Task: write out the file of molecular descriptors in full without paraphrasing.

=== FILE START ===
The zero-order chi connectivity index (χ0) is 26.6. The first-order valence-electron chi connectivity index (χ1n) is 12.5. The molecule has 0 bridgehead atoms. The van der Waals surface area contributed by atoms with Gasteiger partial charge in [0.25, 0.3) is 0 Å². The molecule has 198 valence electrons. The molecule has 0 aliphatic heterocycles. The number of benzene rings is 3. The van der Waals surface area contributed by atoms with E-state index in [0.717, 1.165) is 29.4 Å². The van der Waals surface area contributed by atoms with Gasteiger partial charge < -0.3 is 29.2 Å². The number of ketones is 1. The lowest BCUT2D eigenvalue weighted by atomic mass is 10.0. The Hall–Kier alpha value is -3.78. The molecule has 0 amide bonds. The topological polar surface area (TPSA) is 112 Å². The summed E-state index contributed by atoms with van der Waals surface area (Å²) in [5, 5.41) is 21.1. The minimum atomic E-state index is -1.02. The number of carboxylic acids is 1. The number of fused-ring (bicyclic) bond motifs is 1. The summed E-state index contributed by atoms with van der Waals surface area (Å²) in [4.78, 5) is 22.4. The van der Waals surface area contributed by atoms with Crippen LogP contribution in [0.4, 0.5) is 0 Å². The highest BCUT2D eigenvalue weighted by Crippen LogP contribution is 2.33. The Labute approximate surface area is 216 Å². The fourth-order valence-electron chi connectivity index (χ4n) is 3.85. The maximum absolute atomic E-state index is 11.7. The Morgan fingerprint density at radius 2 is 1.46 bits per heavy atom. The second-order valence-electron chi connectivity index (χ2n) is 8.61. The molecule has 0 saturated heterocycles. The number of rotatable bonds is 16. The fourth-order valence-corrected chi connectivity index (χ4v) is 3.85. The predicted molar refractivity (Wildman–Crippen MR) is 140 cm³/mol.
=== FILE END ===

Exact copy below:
The zero-order chi connectivity index (χ0) is 26.6. The first-order valence-electron chi connectivity index (χ1n) is 12.5. The molecule has 0 bridgehead atoms. The van der Waals surface area contributed by atoms with Gasteiger partial charge in [0.25, 0.3) is 0 Å². The molecule has 198 valence electrons. The molecule has 0 aliphatic heterocycles. The number of benzene rings is 3. The van der Waals surface area contributed by atoms with E-state index in [0.717, 1.165) is 29.4 Å². The van der Waals surface area contributed by atoms with Gasteiger partial charge < -0.3 is 29.2 Å². The number of ketones is 1. The lowest BCUT2D eigenvalue weighted by atomic mass is 10.0. The Hall–Kier alpha value is -3.78. The molecule has 0 amide bonds. The topological polar surface area (TPSA) is 112 Å². The summed E-state index contributed by atoms with van der Waals surface area (Å²) in [5, 5.41) is 21.1. The minimum atomic E-state index is -1.02. The number of carboxylic acids is 1. The number of fused-ring (bicyclic) bond motifs is 1. The summed E-state index contributed by atoms with van der Waals surface area (Å²) in [4.78, 5) is 22.4. The van der Waals surface area contributed by atoms with Crippen LogP contribution in [0.4, 0.5) is 0 Å². The highest BCUT2D eigenvalue weighted by Crippen LogP contribution is 2.33. The Labute approximate surface area is 216 Å². The fourth-order valence-electron chi connectivity index (χ4n) is 3.85. The maximum absolute atomic E-state index is 11.7. The Morgan fingerprint density at radius 2 is 1.46 bits per heavy atom. The second-order valence-electron chi connectivity index (χ2n) is 8.61. The molecule has 0 saturated heterocycles. The number of rotatable bonds is 16. The fourth-order valence-corrected chi connectivity index (χ4v) is 3.85. The predicted molar refractivity (Wildman–Crippen MR) is 140 cm³/mol.